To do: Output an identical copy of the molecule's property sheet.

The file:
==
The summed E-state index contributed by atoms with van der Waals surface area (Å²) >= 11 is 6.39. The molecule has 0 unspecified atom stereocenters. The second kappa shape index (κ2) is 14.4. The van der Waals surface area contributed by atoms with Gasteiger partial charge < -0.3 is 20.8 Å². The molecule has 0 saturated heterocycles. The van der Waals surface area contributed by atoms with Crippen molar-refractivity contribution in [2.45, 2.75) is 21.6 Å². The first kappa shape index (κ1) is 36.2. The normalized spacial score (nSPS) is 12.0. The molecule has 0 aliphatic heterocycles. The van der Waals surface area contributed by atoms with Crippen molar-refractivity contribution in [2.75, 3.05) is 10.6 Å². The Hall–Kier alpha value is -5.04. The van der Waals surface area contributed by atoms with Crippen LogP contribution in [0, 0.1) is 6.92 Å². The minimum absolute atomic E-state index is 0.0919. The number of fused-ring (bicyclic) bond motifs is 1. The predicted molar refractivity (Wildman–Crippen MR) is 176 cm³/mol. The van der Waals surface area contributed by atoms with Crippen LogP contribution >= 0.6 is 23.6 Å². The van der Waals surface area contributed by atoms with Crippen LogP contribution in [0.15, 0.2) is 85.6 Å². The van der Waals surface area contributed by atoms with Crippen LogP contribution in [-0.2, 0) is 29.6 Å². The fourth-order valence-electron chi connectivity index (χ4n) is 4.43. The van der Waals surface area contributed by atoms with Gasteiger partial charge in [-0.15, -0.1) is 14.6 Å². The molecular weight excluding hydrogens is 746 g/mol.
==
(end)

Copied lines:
The summed E-state index contributed by atoms with van der Waals surface area (Å²) >= 11 is 6.39. The molecule has 0 unspecified atom stereocenters. The second kappa shape index (κ2) is 14.4. The van der Waals surface area contributed by atoms with Gasteiger partial charge < -0.3 is 20.8 Å². The molecule has 0 saturated heterocycles. The van der Waals surface area contributed by atoms with Crippen molar-refractivity contribution in [2.45, 2.75) is 21.6 Å². The first kappa shape index (κ1) is 36.2. The normalized spacial score (nSPS) is 12.0. The molecule has 0 aliphatic heterocycles. The van der Waals surface area contributed by atoms with Crippen molar-refractivity contribution in [2.75, 3.05) is 10.6 Å². The Hall–Kier alpha value is -5.04. The van der Waals surface area contributed by atoms with Crippen LogP contribution in [0, 0.1) is 6.92 Å². The minimum absolute atomic E-state index is 0.0919. The number of fused-ring (bicyclic) bond motifs is 1. The predicted molar refractivity (Wildman–Crippen MR) is 176 cm³/mol. The van der Waals surface area contributed by atoms with Crippen LogP contribution >= 0.6 is 23.6 Å². The van der Waals surface area contributed by atoms with Crippen LogP contribution in [0.15, 0.2) is 85.6 Å². The van der Waals surface area contributed by atoms with Crippen LogP contribution in [-0.2, 0) is 29.6 Å². The fourth-order valence-electron chi connectivity index (χ4n) is 4.43. The van der Waals surface area contributed by atoms with Gasteiger partial charge in [-0.15, -0.1) is 14.6 Å². The molecular weight excluding hydrogens is 746 g/mol.